Page:Essays on the Chinese Language (1889).djvu/69

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The Cultivation of their Language by the Chinese.

great activity in the production of books, and a general diffusion of learning. In the department of philology we find mention of many new treatises, some of which were of great and permanent value. Old works half-forgotten or rendered obscure by corrupt readings—the growth of centuries—were restored to something like their original state. New works of a critical or historical nature, and some of a speculative character on subjects connected with the language, were also published.

The first writers in this department to fall under our notice are the two brothers Hsü. These men, who flourished in the middle and latter half of the tenth century, were natives of Kuang-ling in the modern Prefecture of Yang-chow, Kiangsu. The younger brother was Ch'ie (徐鍇) al. Ch'u-chin (楚金), and he came to be known also as the Hsiao, or young Hsü, to distinguish him from his brother. He was a great lover of learning, but specially devoted to an enthusiastic study of the "Shuo-wên." In order to facilitate the use of that dictionary he produced the "Shuo-wên-yun-pu" (說文韻譜). In this treatise, which soon fell into unmerited neglect, a phonetic arrangement of the "Shuo-wên" was attempted, the head words being disposed according to the finals and the four tones.[1] The editor curtailed, however, and otherwise tampered with the text of his author, and the treatise by which Hsü Ch'ie is best known is the "Shuo-wên Hsi-chuan" (繫傅), or Appendix to the "Shuo-wên." In this we have what its author regarded as a restored text of the "Shuo-wên," with notes critical and illustrative, and the sounds of the head characters given according to the spelling of Hsü's time by a scholar named Chu Ao (朱翱). This part of the work extends over thirty chapters, and they are followed by two other chapters to show that the classifiers of the "Shuo-wên" proceed in a natural order. To these succeed three chapters explanatory of certain categories; one of criticisms specially on the innovations of Li Yang-ping, one in which the classifiers are arranged in groups or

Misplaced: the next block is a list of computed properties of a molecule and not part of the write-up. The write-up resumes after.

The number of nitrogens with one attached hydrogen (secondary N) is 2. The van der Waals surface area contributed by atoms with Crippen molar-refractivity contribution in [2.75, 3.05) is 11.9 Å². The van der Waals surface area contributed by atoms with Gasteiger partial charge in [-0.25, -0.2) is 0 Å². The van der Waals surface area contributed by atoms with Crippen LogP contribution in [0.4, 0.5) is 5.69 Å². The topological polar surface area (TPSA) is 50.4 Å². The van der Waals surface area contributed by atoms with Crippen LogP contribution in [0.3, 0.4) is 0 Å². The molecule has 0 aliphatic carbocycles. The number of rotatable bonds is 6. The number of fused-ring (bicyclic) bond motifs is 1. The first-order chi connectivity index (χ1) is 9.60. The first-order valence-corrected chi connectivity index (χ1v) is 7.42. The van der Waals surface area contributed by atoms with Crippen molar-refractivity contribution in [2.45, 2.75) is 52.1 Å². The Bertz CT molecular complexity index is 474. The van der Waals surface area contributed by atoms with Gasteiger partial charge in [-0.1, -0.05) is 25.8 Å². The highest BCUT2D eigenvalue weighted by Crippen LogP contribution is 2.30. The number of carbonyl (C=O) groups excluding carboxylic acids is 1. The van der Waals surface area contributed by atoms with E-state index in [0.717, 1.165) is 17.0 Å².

1. It is possible, however, that they are right who say this work is erroneously ascribed to Hsü, and that "Shuo-wên-yun-pu" stands for "Wu-yin-yun-pu," a work of Li Tao to be mentioned presently.